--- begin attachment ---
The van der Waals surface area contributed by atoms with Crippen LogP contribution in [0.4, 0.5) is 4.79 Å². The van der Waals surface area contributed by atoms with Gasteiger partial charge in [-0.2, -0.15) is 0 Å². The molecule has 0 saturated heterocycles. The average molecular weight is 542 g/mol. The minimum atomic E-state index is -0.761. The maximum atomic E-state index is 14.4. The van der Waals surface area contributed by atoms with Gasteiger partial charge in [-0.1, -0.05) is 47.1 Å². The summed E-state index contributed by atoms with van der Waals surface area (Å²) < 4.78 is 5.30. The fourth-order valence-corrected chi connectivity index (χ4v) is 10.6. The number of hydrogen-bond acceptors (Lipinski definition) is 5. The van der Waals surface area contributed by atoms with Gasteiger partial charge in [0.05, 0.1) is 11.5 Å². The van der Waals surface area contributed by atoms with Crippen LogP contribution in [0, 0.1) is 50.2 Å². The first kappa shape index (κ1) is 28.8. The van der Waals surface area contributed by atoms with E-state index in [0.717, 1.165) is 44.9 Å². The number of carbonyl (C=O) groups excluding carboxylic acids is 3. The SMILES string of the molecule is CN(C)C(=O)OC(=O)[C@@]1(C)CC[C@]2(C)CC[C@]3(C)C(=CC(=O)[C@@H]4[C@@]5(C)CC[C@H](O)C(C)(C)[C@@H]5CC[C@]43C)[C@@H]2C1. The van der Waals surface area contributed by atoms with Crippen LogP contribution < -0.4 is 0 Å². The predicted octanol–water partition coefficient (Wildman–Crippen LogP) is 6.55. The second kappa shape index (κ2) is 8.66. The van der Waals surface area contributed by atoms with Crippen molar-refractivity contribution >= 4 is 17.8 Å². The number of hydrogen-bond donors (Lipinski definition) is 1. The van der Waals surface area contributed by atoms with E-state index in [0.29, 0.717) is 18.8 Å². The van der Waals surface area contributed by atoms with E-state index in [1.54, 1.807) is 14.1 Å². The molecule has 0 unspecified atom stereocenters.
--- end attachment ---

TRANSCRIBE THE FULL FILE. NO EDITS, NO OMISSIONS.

The van der Waals surface area contributed by atoms with Crippen LogP contribution in [0.4, 0.5) is 4.79 Å². The van der Waals surface area contributed by atoms with Gasteiger partial charge in [-0.2, -0.15) is 0 Å². The molecule has 0 saturated heterocycles. The average molecular weight is 542 g/mol. The minimum atomic E-state index is -0.761. The maximum atomic E-state index is 14.4. The van der Waals surface area contributed by atoms with Gasteiger partial charge in [-0.1, -0.05) is 47.1 Å². The summed E-state index contributed by atoms with van der Waals surface area (Å²) < 4.78 is 5.30. The fourth-order valence-corrected chi connectivity index (χ4v) is 10.6. The number of hydrogen-bond acceptors (Lipinski definition) is 5. The van der Waals surface area contributed by atoms with Gasteiger partial charge in [0.05, 0.1) is 11.5 Å². The van der Waals surface area contributed by atoms with Crippen LogP contribution in [0, 0.1) is 50.2 Å². The first kappa shape index (κ1) is 28.8. The van der Waals surface area contributed by atoms with E-state index in [0.717, 1.165) is 44.9 Å². The number of carbonyl (C=O) groups excluding carboxylic acids is 3. The SMILES string of the molecule is CN(C)C(=O)OC(=O)[C@@]1(C)CC[C@]2(C)CC[C@]3(C)C(=CC(=O)[C@@H]4[C@@]5(C)CC[C@H](O)C(C)(C)[C@@H]5CC[C@]43C)[C@@H]2C1. The van der Waals surface area contributed by atoms with Crippen LogP contribution < -0.4 is 0 Å². The predicted octanol–water partition coefficient (Wildman–Crippen LogP) is 6.55. The second kappa shape index (κ2) is 8.66. The van der Waals surface area contributed by atoms with Crippen molar-refractivity contribution >= 4 is 17.8 Å². The number of hydrogen-bond donors (Lipinski definition) is 1. The van der Waals surface area contributed by atoms with E-state index in [0.29, 0.717) is 18.8 Å². The van der Waals surface area contributed by atoms with E-state index in [1.54, 1.807) is 14.1 Å². The molecule has 0 unspecified atom stereocenters.